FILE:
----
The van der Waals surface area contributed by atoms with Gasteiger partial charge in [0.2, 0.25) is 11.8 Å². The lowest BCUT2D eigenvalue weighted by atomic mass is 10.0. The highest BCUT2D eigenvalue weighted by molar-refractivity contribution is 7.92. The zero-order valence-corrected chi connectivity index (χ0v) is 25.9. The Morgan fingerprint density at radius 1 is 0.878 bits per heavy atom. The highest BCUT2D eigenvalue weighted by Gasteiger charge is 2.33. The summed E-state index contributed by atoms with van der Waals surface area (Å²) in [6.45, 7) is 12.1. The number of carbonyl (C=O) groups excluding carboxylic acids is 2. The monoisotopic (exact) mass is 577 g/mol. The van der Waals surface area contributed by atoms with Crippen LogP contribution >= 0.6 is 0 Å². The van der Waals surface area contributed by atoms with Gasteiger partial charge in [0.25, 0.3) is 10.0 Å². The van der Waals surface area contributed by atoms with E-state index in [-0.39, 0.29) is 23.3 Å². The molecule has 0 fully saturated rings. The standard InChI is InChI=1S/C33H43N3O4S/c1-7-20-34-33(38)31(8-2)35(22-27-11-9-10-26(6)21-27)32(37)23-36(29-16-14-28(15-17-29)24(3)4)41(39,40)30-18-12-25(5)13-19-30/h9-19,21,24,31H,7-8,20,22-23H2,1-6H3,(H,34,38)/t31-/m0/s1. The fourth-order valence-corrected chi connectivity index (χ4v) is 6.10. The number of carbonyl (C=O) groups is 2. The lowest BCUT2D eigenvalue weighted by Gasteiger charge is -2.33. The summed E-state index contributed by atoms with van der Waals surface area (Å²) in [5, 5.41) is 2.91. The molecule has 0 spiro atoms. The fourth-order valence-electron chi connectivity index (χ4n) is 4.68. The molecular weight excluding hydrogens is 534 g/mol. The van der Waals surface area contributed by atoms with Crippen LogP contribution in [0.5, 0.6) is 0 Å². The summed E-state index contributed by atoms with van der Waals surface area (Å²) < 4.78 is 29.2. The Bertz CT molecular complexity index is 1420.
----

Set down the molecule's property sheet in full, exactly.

The van der Waals surface area contributed by atoms with Gasteiger partial charge in [0.2, 0.25) is 11.8 Å². The lowest BCUT2D eigenvalue weighted by atomic mass is 10.0. The highest BCUT2D eigenvalue weighted by molar-refractivity contribution is 7.92. The zero-order valence-corrected chi connectivity index (χ0v) is 25.9. The Morgan fingerprint density at radius 1 is 0.878 bits per heavy atom. The highest BCUT2D eigenvalue weighted by Gasteiger charge is 2.33. The summed E-state index contributed by atoms with van der Waals surface area (Å²) in [6.45, 7) is 12.1. The number of carbonyl (C=O) groups excluding carboxylic acids is 2. The monoisotopic (exact) mass is 577 g/mol. The van der Waals surface area contributed by atoms with Crippen LogP contribution >= 0.6 is 0 Å². The van der Waals surface area contributed by atoms with Gasteiger partial charge in [0.25, 0.3) is 10.0 Å². The van der Waals surface area contributed by atoms with E-state index in [-0.39, 0.29) is 23.3 Å². The molecule has 0 fully saturated rings. The standard InChI is InChI=1S/C33H43N3O4S/c1-7-20-34-33(38)31(8-2)35(22-27-11-9-10-26(6)21-27)32(37)23-36(29-16-14-28(15-17-29)24(3)4)41(39,40)30-18-12-25(5)13-19-30/h9-19,21,24,31H,7-8,20,22-23H2,1-6H3,(H,34,38)/t31-/m0/s1. The fourth-order valence-corrected chi connectivity index (χ4v) is 6.10. The number of carbonyl (C=O) groups is 2. The lowest BCUT2D eigenvalue weighted by Gasteiger charge is -2.33. The summed E-state index contributed by atoms with van der Waals surface area (Å²) in [5, 5.41) is 2.91. The molecule has 0 spiro atoms. The fourth-order valence-electron chi connectivity index (χ4n) is 4.68. The molecular weight excluding hydrogens is 534 g/mol. The van der Waals surface area contributed by atoms with Crippen LogP contribution in [0.5, 0.6) is 0 Å². The summed E-state index contributed by atoms with van der Waals surface area (Å²) < 4.78 is 29.2. The Bertz CT molecular complexity index is 1420.